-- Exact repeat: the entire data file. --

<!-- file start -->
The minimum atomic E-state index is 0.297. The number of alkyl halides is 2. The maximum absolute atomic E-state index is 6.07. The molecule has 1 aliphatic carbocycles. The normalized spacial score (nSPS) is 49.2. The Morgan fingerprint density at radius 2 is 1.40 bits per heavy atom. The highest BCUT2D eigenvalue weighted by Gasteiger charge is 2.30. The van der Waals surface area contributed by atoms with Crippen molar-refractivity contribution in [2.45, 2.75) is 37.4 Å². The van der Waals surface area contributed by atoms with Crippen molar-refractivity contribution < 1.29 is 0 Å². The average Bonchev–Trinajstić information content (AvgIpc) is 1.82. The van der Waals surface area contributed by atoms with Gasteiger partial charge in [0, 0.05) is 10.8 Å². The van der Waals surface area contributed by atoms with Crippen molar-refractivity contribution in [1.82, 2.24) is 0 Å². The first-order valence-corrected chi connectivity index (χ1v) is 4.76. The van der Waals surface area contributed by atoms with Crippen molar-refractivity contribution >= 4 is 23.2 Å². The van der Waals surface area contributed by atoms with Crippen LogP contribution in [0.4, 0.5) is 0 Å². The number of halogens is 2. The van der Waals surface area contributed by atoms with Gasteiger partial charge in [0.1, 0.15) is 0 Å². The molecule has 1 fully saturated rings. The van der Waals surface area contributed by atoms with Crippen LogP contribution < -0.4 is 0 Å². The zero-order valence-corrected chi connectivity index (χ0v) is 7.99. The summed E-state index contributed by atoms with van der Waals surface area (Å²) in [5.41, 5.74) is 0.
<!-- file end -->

The minimum atomic E-state index is 0.297. The number of alkyl halides is 2. The maximum absolute atomic E-state index is 6.07. The molecule has 1 aliphatic carbocycles. The normalized spacial score (nSPS) is 49.2. The Morgan fingerprint density at radius 2 is 1.40 bits per heavy atom. The highest BCUT2D eigenvalue weighted by Gasteiger charge is 2.30. The van der Waals surface area contributed by atoms with Crippen molar-refractivity contribution in [2.45, 2.75) is 37.4 Å². The van der Waals surface area contributed by atoms with Crippen molar-refractivity contribution < 1.29 is 0 Å². The average Bonchev–Trinajstić information content (AvgIpc) is 1.82. The van der Waals surface area contributed by atoms with Gasteiger partial charge in [0, 0.05) is 10.8 Å². The van der Waals surface area contributed by atoms with Crippen molar-refractivity contribution in [1.82, 2.24) is 0 Å². The first-order valence-corrected chi connectivity index (χ1v) is 4.76. The van der Waals surface area contributed by atoms with Crippen molar-refractivity contribution >= 4 is 23.2 Å². The van der Waals surface area contributed by atoms with Crippen LogP contribution in [0.4, 0.5) is 0 Å². The number of halogens is 2. The van der Waals surface area contributed by atoms with Gasteiger partial charge in [0.1, 0.15) is 0 Å². The molecule has 1 fully saturated rings. The van der Waals surface area contributed by atoms with Crippen LogP contribution < -0.4 is 0 Å². The zero-order valence-corrected chi connectivity index (χ0v) is 7.99. The summed E-state index contributed by atoms with van der Waals surface area (Å²) in [5.41, 5.74) is 0.